The game is more balanced than you might think.
Germany can contain russia by rnd6. With Russia being as big as it is and the map ever so large, the Allies cannot help the reds like they could in other A&A games. So if you add a bunch of germans to the set-up and make a perfectly played russia lose moscow 50pct of the time to Germany's push in rnd7, the game is broken.
What remains to be seen is how the game will play out in rounds 7-12. We need to see who has the edge at that point, and by what margin.
What you've got to realize is that the fall of moscow is the end-game. Achieving this can't be so simplistic as crushing it with numbers on a straight push. If Moscow is to fall it should take a global effort with sacrifices and concessions in other theaters.
Right now as it stands I do think the allies have a slight edge. The best way to balance it is through some NO's so that Germany can't just crush the reds. This lends itself to a positional struggle with strategy playing a bigger part than brute force.
So if you are failing to get the axis to round 6-7 without feeleing hopeless, then yes, your play is probably sub-par.
Ultimately the game will be balanced by a bid. But you've got to get it close because bids place units in optimal positions and small numbers early in the game lend to big swings balance, relatively speaking. 14IPC's don't sound like much, but if it's two German transports think how big a swing that is.
Forgive me if I’ve skipped some pages. I managed to read all 60+ of the first Alpha, only to realize there’s another thread. Didn’t make it through all 152.
I won’t be able to comment on most of the rules until after we play this weekend, but my friend and I were talking about strategic bombing and what my help it become more dynamic.
1. Why should you strategic bomb?
Currently, the biggest incentive is a monetary loss for the country being bombed. This makes it a straight numbers game. I lose x in planes, he loses y in bombing. X > y = I don’t bomb. This means that only countries that can afford to take a loss now and then, namely the USA would try it. But even then, most would see little gain and just rather buy the extra transports and land units and go straight to the assault.
So if just numbers can’t balance it, what about other incentives to bomb?
One idea was to have the territory being bombed only able to repair the number value of the territory. Say you bomb England for the full 20. They can only repair 6 per turn, and won’t be able to deploy anything until the second round from the bombing, assuming no new bombs fall. So while the bomber may have taken heavy losses to get that 20 damage, it would be worth it to shut down production for a full turn.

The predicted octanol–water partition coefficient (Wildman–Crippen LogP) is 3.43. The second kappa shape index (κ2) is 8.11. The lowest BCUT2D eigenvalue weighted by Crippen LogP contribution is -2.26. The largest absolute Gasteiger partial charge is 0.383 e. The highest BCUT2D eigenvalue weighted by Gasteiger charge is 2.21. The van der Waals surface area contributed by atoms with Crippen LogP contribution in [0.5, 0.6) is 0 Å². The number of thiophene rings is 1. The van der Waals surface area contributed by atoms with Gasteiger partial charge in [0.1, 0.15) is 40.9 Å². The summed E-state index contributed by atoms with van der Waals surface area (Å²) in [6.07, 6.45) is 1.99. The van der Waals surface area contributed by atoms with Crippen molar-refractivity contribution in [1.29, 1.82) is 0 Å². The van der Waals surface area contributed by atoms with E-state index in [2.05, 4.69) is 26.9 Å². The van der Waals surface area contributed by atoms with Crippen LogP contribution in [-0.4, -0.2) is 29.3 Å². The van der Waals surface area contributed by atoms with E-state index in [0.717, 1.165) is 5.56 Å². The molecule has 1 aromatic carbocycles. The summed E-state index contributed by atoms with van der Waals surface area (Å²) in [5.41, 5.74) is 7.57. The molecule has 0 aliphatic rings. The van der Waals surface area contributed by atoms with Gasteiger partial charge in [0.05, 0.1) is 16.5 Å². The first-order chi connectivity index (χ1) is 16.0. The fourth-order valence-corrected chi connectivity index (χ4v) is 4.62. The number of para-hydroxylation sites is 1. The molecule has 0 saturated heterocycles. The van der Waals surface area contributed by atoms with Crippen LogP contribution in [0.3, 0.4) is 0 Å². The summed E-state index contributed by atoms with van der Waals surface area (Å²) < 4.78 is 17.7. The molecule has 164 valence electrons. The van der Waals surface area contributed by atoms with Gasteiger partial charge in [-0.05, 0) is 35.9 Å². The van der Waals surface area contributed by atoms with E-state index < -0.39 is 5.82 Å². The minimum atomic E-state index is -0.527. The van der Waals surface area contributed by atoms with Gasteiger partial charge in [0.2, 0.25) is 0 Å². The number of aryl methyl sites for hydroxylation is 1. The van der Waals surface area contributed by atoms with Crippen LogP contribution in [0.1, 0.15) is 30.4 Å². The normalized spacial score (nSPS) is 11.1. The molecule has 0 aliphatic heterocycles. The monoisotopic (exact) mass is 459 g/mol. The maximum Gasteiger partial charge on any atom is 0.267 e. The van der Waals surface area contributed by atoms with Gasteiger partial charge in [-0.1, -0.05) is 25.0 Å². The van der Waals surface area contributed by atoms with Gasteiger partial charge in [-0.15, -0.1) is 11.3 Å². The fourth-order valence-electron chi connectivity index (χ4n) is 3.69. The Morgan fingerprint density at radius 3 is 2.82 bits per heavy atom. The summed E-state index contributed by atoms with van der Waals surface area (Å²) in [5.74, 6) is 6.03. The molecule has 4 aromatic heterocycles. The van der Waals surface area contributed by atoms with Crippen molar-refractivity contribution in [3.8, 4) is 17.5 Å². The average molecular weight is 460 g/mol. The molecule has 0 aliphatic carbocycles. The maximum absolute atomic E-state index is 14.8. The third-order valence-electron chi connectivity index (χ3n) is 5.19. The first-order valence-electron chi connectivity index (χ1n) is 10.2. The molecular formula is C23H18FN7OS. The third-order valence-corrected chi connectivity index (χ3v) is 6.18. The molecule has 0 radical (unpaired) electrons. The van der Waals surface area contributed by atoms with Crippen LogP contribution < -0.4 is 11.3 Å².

It would encourage the purchase of defensive fighters rather than an attitude of “Meh, I can just spend 11 ICs and deploy what I want. I’m in no immediate danger.”
2. Tac bombers strategic bombing. How often would it really be used?
We love the idea of tac bombers doing this, however, with their range of 4, what could they really bomb? Except for the UK bombing Normandy and vice versa, there really aren’t too many uses for this. Unless there’s some forward-deployed factory or something.
What if you added a rule that states that a tactical bomber may accompany a strategic bomber on a bombing run and get +2 movement, but they must land where the strategic bomber lands. Without an increase in range (but only for strat bombing) then I don’t think this new rule will be used very often on the European side.
To argue with myself, on second thought, this is an awesome addition for carrier-based planes in the pacific, giving weight to carrier groups. The rule may be used after all. Still though, adding a rule about the extra range may give rise to seeing more Tac + Strat pairs landing on islands.
3. Difficult to use Interceptors.
The toughest part on defense is having enough planes. In Europe, Germany has so many factories to protect, it’s impossible to stop them all from being bombed. Not only that, but it’s hard to stop just one. Most would rather have an extra 3 on attack and 4 on defense somewhere on the Russian front. If Germany does leave planes behind, the US/UK will just bomb a factory that doesn’t have them.
IDEA: Allow the factory being bombed to use interceptors from adjacent territories. Those planes must land in the same territory they came from. Thus, fighters left in Western Germany could help defend Germany or France. If they covered more territory, I’d leave a few behind. Right now they can just be leap-frogged over, making them useless. And that's the reason I have yet to see an interceptor used that wasn't purchased on the last turn.